The matter of when (and if) to terminate life support has long been a matter of debate among the medical community. Currently, patients and their families have the power to choose whether to remain on life support or to have it cut off, based on their medical situation.
But, what if the patient is in the early stages of pregnancy? What happens to her right to choose in that scenario?
As a pregnant woman myself, I was surprised to first hear about the case of Marlise Munoz … a sentiment that later turned to distress and sympathy for the family, and finally a sense of dismay as the weeks turned to months. Mrs. Munoz was rushed to the hospital in November after suffering a blood clot in her lungs. Although she was brain-dead, the hospital refused to remove her from life support because she was 14 weeks pregnant, despite the requests of the husband and family.
Instead of allowing them to bury their dead wife/daughter, the hospital forced the family to wait for two months – powerless – as the body of Mrs. Munoz was kept on life support to continue growing the fetus within. Not only was this decision incredibly painful for the family, but the fetus could not properly develop without a living mother to support the process.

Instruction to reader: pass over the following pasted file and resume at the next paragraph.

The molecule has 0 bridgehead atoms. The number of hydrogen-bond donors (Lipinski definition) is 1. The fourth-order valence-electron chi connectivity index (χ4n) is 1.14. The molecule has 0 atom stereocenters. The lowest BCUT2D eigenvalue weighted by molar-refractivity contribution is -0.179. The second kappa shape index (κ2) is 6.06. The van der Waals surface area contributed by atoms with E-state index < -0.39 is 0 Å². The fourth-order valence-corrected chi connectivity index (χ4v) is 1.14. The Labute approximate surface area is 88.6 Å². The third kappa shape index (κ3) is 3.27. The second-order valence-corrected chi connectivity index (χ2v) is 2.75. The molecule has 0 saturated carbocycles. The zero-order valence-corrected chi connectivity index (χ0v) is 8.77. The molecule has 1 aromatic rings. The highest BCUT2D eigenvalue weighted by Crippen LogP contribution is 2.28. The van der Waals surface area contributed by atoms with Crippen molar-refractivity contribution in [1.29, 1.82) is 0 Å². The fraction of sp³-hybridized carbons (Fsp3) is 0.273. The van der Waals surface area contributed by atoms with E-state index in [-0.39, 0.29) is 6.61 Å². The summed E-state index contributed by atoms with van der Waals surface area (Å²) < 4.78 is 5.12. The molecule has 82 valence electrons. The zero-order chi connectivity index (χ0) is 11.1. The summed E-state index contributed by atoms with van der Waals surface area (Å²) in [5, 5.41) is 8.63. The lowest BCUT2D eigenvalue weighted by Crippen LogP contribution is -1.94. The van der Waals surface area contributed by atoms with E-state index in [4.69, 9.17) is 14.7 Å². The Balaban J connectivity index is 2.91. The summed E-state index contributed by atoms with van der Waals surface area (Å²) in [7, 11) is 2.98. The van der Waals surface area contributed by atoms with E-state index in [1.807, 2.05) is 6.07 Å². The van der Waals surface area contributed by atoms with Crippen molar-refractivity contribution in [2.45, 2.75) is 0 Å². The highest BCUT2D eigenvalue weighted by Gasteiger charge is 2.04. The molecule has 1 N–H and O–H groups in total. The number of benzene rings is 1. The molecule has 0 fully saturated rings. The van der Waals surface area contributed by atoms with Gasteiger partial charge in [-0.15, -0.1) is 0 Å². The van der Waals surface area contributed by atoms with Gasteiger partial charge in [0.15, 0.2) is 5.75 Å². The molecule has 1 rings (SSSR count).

During pregnancy, the feeling of coexistence is all-encompassing. What I eat and drink – the actions that I take in my daily life – all influence my baby’s development. A fetus cannot develop without the mother prior to 23 weeks, the time that medical science now considers ‘the age of viability’ – the earliest that a preemie can be born and hope to live with medical assistance.
So, if there is no mother to enable the fetus to grow beyond 14 weeks, it shocks and baffles me that the hospital would attempt to incubate a fetus through life support. It is no surprise that the fetus was pronounced ‘not viable’ at 22 weeks, suffering extreme brain damage and deformations.
There are human rights – and legal issues – to be discussed here. If an American female can legally choose whether to deny life support and whether to terminate a pregnancy, why would she (and/or her next of kin) not be allowed to choose whether to deny life support and terminate a pregnancy at the same time?
I felt a huge sense of relief on Friday when a state district judge ordered the hospital to remove Mrs. Munoz from life support, thus allowing her to be buried in peace … finally giving her family the opportunity to stop fighting the hospital and begin the grieving process.
What was your reaction to the hospital’s decision to keep Mrs. Munoz on life support? Let us know your opinion by commenting below.
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